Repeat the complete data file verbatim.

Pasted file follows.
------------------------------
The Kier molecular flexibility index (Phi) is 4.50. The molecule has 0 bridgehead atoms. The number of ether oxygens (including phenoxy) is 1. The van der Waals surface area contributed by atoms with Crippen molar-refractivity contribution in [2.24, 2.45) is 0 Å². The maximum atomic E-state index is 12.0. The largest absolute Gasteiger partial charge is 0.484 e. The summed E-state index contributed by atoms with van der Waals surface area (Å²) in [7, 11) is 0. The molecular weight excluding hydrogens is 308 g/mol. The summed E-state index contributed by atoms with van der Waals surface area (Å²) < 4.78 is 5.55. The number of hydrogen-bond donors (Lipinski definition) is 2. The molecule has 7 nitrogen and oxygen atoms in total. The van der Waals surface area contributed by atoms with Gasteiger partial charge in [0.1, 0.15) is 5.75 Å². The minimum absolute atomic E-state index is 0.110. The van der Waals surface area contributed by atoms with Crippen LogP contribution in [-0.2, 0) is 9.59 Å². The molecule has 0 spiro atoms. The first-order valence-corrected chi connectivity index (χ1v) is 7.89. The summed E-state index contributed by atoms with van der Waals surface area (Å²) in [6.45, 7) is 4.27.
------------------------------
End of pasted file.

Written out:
The Kier molecular flexibility index (Phi) is 4.50. The molecule has 0 bridgehead atoms. The number of ether oxygens (including phenoxy) is 1. The van der Waals surface area contributed by atoms with Crippen molar-refractivity contribution in [2.24, 2.45) is 0 Å². The maximum atomic E-state index is 12.0. The largest absolute Gasteiger partial charge is 0.484 e. The summed E-state index contributed by atoms with van der Waals surface area (Å²) in [7, 11) is 0. The molecular weight excluding hydrogens is 308 g/mol. The summed E-state index contributed by atoms with van der Waals surface area (Å²) < 4.78 is 5.55. The number of hydrogen-bond donors (Lipinski definition) is 2. The molecule has 7 nitrogen and oxygen atoms in total. The van der Waals surface area contributed by atoms with Gasteiger partial charge in [0.1, 0.15) is 5.75 Å². The minimum absolute atomic E-state index is 0.110. The van der Waals surface area contributed by atoms with Crippen LogP contribution in [-0.2, 0) is 9.59 Å². The molecule has 0 spiro atoms. The first-order valence-corrected chi connectivity index (χ1v) is 7.89. The summed E-state index contributed by atoms with van der Waals surface area (Å²) in [6.45, 7) is 4.27.